Mike Prysner:  Yeah. So I just mentioned that DeSantis’s career was pretty boring prior to Guantanamo. He did things like physical training, scheduling, and drug testing, administration, things like that. You won’t see them on the JAG television show, that’s for sure, and you won’t see them in any campaign ads for DeSantis because they were just pencil pusher type stuff. He gets this big break going to Guantanamo, and then right when he’s done with the Guantanamo assignment, his 10 months or whatever there, he goes straight to the troop surge in Iraq. You have to imagine that he got some kind of recommendation from Guantanamo, that his boss there referred him, gave him a good rec to do this next gig because he wasn’t just with a conventional unit, he was with special operations, a special operations commander who was overseeing all of the operations by Army Green Berets and the Navy Seals in Anbar, Fallujah area, which was extremely violent.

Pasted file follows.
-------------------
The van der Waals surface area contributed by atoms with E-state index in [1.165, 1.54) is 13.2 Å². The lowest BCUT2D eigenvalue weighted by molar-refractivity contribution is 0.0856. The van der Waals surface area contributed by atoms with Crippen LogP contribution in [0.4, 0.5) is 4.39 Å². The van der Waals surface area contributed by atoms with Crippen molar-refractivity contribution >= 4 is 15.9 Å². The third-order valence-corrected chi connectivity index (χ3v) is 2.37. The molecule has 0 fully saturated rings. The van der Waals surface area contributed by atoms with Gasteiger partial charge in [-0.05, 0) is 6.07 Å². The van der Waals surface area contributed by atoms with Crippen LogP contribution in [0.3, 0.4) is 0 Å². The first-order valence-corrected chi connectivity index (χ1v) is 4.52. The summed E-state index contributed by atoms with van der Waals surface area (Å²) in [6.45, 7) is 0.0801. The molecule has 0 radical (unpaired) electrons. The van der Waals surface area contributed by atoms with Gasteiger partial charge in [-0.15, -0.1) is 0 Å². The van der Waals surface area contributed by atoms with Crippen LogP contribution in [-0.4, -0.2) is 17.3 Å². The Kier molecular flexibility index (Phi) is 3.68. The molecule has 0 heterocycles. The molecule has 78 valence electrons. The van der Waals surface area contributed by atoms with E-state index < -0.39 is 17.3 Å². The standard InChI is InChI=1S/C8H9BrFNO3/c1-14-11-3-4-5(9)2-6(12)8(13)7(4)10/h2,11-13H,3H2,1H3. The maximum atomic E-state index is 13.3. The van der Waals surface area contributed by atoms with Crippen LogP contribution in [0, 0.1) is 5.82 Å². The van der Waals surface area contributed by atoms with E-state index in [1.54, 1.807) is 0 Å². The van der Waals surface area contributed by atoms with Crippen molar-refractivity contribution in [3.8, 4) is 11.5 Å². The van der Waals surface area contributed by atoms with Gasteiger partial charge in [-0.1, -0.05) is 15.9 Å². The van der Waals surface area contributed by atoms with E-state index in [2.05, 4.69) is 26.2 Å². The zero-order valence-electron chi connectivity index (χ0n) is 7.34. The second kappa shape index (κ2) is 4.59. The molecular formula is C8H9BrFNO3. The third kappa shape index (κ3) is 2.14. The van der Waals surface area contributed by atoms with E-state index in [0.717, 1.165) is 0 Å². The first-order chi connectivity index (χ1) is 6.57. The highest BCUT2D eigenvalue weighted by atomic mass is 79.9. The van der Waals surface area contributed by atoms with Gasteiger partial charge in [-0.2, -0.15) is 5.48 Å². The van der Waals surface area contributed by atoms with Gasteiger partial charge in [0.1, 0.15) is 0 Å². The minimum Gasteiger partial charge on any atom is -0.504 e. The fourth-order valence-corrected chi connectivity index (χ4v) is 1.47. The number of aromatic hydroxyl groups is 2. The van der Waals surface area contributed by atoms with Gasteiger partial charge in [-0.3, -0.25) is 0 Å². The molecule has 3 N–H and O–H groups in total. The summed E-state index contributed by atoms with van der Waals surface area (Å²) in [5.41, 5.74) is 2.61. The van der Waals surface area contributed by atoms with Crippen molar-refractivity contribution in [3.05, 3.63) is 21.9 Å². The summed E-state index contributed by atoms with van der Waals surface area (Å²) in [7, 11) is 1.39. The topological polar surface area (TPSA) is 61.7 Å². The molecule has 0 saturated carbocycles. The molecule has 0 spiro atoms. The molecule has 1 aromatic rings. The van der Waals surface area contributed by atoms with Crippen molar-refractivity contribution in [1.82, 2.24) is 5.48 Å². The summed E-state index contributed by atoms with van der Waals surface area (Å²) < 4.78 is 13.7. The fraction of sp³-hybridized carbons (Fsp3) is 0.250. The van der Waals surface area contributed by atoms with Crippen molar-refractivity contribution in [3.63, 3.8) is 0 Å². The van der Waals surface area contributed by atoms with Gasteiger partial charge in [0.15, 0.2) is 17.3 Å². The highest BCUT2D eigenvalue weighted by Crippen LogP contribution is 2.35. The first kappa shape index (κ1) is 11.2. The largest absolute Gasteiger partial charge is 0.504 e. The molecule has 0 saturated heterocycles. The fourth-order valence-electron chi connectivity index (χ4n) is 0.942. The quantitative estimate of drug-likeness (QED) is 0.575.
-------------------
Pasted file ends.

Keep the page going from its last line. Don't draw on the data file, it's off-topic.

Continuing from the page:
And this is in 2007. This is the height of the troop surge. This is when the Bush administration had basically told the Pentagon, we either win now or we’ve been defeated, or we’re going to be in a quagmire forever. It was like do or die, we win now. Any means necessary, whatever gets results, that was the attitude of the troop surge. And special operations, of course, that’s the way they operate at all times, bending the law. You have to imagine at this time and place things were probably quite a bit more intense. After the episode, I’ve seen some people in the Army corroborate that this was kind of the height of a special operations killing spree in that area, the time that DeSantis was there as the human rights lawyer. It’s again, what made him get that Guantanamo gig. It’s questionable what made him then go get that same job overseeing special operations in Fallujah during the troop surge. You have to imagine it’s because he did a good job at Guantanamo in their opinion.